TSA Toughens Security for Passengers from Nations Sponsoring Terrorism
In the wake of a failed bombing attempt on a flight into the United States on Christmas, U.S. Transportation Security Administration has mandated anyone flying into the U.S. from anywhere in the world who is coming from or through nations that are state sponsors of terrorism or other countries of interest must undergo a tougher security check, including the use of enhanced screening technologies.
That means increased gate screening, including pat-downs and bag searches. Passengers will be told to stow personal items, turning off electronics and stay seated for certain parts of the flight.
Additionally, the Canadian Air Transportation Security Authority (CATSA) has disallowed carry-on bags for those passengers originating in Canada and traveling to the United States. Air Canada is waiving excess baggage fees, letting customers check up to three additional bags at no extra charge. For details on the Canadian policy, visit http://www.tc.gc.ca/eng/mediaroom/backgrounders-menu-5781.htm. (Source: CTSA, TSA directives and press releases).
Business Travel Advocates Propose Aviation Security Systems Improvements
The business travel community has been pinpointing gaps in aviation security and ways to improve it. Kevin Mitchell, chairman of the Business Travel Coalition, pointed out that the accused terrorist´s own father notified U.S. officials of his son’s extreme religious views and that the suspect had been placed in the Terrorist Identities Datamart Environment database but not on the terrorist selectee list or no-fly list.
Mitchell said that Britain had refused the suspect´s visa request, according to the London Daily Mail. Mitchell said the U.S. should focus on questioning passengers and better screening instead of restricting passenger movement in flight. The U.S. Travel Association recommended that the government use screening techniques that strengthen security, balance travelers' privacy needs and improve traveler facilitation.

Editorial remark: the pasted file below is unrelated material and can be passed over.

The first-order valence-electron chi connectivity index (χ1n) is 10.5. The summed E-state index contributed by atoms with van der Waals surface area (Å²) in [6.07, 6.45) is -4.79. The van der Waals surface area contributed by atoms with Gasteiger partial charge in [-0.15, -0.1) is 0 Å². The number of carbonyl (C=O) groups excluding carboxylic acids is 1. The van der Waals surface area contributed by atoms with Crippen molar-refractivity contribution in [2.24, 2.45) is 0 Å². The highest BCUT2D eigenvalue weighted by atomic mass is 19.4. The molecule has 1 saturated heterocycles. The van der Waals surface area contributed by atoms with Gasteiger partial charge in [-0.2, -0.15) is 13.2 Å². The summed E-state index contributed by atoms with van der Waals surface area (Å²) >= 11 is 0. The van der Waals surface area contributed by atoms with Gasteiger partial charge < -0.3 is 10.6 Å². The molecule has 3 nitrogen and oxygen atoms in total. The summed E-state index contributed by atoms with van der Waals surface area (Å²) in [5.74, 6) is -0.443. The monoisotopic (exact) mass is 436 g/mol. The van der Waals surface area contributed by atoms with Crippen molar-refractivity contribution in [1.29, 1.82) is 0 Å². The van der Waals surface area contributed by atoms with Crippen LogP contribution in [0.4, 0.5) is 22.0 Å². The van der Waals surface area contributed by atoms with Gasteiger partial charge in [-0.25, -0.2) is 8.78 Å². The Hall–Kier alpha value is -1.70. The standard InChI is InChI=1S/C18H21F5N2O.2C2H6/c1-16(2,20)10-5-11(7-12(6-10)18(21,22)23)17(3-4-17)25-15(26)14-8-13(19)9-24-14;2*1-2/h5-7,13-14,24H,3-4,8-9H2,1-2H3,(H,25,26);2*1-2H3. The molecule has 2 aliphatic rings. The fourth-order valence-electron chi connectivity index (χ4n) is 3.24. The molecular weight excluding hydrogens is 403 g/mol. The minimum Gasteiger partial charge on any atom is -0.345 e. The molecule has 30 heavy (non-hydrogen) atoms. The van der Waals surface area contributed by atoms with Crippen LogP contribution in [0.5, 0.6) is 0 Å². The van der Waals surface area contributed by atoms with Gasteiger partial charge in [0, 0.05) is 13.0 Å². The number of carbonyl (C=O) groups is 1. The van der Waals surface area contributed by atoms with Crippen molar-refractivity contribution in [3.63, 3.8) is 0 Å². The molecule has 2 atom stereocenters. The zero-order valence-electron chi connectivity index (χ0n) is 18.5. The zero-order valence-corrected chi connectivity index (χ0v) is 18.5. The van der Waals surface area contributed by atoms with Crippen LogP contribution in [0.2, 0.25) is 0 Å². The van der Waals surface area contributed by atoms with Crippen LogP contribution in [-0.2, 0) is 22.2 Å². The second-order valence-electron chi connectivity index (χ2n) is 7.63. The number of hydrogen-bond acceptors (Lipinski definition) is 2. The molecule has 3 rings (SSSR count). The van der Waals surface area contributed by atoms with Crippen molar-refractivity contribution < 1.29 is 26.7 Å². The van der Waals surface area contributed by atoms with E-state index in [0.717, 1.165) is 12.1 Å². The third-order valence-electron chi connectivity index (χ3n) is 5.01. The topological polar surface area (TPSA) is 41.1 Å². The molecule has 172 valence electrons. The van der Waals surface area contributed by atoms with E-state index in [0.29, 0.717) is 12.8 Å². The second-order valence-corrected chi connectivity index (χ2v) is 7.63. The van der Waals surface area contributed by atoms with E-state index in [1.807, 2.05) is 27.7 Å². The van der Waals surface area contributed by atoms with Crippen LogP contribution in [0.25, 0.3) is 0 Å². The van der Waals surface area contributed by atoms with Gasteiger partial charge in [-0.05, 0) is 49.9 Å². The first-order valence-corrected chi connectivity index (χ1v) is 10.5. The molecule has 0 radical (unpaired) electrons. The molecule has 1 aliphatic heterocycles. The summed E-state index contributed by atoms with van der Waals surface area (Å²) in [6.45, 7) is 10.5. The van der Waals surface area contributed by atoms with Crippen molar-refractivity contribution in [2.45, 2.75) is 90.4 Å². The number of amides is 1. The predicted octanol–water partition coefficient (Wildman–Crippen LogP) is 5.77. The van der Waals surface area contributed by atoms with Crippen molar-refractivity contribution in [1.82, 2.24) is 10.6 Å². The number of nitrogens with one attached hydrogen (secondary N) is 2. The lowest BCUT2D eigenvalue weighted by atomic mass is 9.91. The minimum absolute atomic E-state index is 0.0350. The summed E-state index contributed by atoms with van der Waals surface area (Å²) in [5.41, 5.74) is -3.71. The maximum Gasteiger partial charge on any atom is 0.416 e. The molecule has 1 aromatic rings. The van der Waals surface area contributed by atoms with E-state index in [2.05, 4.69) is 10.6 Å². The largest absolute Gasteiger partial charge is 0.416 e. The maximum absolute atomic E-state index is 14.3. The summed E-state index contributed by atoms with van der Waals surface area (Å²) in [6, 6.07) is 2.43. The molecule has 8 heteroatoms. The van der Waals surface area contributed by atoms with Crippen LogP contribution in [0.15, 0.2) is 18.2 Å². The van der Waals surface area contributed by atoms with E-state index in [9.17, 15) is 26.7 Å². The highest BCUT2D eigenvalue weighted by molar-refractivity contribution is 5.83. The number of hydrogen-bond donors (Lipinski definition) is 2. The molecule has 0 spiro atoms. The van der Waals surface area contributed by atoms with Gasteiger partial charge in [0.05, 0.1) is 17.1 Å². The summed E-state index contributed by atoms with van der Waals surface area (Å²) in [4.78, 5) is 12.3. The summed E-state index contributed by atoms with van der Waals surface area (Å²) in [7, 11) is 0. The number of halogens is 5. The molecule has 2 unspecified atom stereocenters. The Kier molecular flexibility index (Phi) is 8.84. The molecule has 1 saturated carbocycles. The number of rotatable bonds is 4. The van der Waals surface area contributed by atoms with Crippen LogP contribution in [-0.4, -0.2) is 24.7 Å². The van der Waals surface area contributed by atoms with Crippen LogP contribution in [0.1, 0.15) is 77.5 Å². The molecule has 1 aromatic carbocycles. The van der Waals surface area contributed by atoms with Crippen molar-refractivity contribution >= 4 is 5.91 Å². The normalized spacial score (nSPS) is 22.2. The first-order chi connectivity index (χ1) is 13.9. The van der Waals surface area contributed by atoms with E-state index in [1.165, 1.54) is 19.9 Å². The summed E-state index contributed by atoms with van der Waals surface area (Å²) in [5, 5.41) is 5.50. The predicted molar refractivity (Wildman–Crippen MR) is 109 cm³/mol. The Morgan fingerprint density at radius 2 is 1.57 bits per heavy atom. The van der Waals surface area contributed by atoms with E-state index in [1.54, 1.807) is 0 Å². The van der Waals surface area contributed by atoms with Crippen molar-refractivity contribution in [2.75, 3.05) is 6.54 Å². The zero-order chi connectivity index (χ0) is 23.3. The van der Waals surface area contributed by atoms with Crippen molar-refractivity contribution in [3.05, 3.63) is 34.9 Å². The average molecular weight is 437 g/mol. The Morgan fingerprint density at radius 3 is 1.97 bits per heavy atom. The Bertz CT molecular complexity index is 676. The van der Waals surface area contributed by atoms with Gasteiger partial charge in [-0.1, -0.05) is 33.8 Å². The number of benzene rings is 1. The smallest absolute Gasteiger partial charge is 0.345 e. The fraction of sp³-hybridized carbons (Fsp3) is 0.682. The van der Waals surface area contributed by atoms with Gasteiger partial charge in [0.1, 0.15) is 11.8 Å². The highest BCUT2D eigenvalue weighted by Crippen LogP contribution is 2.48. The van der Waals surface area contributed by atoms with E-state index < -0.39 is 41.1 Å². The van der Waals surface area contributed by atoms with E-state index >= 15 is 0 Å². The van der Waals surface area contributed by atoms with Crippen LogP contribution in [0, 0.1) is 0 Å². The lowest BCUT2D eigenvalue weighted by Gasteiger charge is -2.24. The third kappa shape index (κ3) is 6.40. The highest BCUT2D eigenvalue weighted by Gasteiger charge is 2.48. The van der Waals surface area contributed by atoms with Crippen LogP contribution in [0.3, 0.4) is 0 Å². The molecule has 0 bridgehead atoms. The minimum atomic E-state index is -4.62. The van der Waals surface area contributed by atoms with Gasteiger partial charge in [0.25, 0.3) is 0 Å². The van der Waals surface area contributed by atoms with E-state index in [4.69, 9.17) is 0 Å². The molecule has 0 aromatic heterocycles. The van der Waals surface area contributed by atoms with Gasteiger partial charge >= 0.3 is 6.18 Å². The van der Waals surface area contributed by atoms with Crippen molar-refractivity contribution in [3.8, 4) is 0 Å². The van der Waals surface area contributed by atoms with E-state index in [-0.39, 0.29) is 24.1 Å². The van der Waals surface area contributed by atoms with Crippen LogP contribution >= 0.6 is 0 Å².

It highlighted whole body imaging (WBI) and using more security dogs both security measures that it believes should be looked at more carefully. The National Business Travel Association urged aviation and homeland security officials to consider risk-management security programs when reviewing current and future airline passenger protection regulations. (Source: BTC, TA, NBTA press releases).
DOT Limits Tarmac Delays to Three Hour Travelers did get some good news. The Department of Transportation limited the amount of time domestic flights can sit on the tarmac to three hours, unless security concerns or safety deem otherwise.
After two hours, carriers have to give passengers food and drink. The rule goes into effect 120 days after it is published in the Federal Register. Source: (DOT press release.)
Airline Numbers Showing Improvement
The failed terrorist attempt came just as aviation numbers were improving. November´s international traffic was up 2.8% over November 2008, according to the International Air Traffic Association.
Passenger demand was up 6.4% from its lows of 2008 but still below the peaks of early 2008. And OAG, which tracks airline supply worldwide, said that global capacity was up 4% in December 2009 over December 2008, although North American flight frequencies declined 2%. And, the Airline Reporting Corp., which processes airline ticket purchases, reported that for the first time since September 2008, total sales in November were up--by 6.72% over November 2008. (Source: IATA, OAG, and ARC press releases.)
New US-Japan Open Skies Agreement Liberalizes Air Service on Pacific
A new Open Skies agreement between the U.S. and Japan means that airlines from both countries can select routes and destinations based on consumer demand for both passenger and cargo services, without limitations on the number of U.S. or Japanese carriers that can fly between the two countries or the number of flights they can operate.
It will remove restrictions on capacity and pricing, and provide unlimited opportunities for cooperative marketing arrangements, including code sharing, between U.S. and Japanese carriers. The agreement also would provide opportunities for growth of U.S. carrier operations at Tokyo´s Narita Airport. (Source: DOT press release).